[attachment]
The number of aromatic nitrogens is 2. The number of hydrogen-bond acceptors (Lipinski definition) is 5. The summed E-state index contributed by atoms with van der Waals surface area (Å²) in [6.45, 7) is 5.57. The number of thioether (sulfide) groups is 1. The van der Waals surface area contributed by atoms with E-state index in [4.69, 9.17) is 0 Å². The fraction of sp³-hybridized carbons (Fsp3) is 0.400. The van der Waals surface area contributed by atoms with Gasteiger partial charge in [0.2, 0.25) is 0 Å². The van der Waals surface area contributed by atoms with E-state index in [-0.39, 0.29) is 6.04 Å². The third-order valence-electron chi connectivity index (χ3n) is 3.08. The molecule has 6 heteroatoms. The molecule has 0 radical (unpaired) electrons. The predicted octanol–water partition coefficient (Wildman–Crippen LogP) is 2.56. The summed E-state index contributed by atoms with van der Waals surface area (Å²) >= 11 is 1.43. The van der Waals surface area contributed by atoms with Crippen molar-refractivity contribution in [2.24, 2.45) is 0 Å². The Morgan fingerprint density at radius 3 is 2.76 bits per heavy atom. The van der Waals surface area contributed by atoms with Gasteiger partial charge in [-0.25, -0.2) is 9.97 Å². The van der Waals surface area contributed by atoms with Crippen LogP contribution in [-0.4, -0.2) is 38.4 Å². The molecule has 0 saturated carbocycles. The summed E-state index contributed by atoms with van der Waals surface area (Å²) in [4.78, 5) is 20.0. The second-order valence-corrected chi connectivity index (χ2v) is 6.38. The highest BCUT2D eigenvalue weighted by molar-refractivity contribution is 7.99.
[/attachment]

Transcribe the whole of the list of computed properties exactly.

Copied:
The number of aromatic nitrogens is 2. The number of hydrogen-bond acceptors (Lipinski definition) is 5. The summed E-state index contributed by atoms with van der Waals surface area (Å²) in [6.45, 7) is 5.57. The number of thioether (sulfide) groups is 1. The van der Waals surface area contributed by atoms with E-state index in [4.69, 9.17) is 0 Å². The fraction of sp³-hybridized carbons (Fsp3) is 0.400. The van der Waals surface area contributed by atoms with Gasteiger partial charge in [0.2, 0.25) is 0 Å². The van der Waals surface area contributed by atoms with E-state index in [-0.39, 0.29) is 6.04 Å². The third-order valence-electron chi connectivity index (χ3n) is 3.08. The molecule has 6 heteroatoms. The molecule has 0 radical (unpaired) electrons. The predicted octanol–water partition coefficient (Wildman–Crippen LogP) is 2.56. The summed E-state index contributed by atoms with van der Waals surface area (Å²) >= 11 is 1.43. The van der Waals surface area contributed by atoms with Crippen molar-refractivity contribution in [2.24, 2.45) is 0 Å². The Morgan fingerprint density at radius 3 is 2.76 bits per heavy atom. The van der Waals surface area contributed by atoms with Gasteiger partial charge in [-0.25, -0.2) is 9.97 Å². The van der Waals surface area contributed by atoms with Crippen LogP contribution in [-0.4, -0.2) is 38.4 Å². The molecule has 0 saturated carbocycles. The summed E-state index contributed by atoms with van der Waals surface area (Å²) in [4.78, 5) is 20.0. The second-order valence-corrected chi connectivity index (χ2v) is 6.38. The highest BCUT2D eigenvalue weighted by molar-refractivity contribution is 7.99.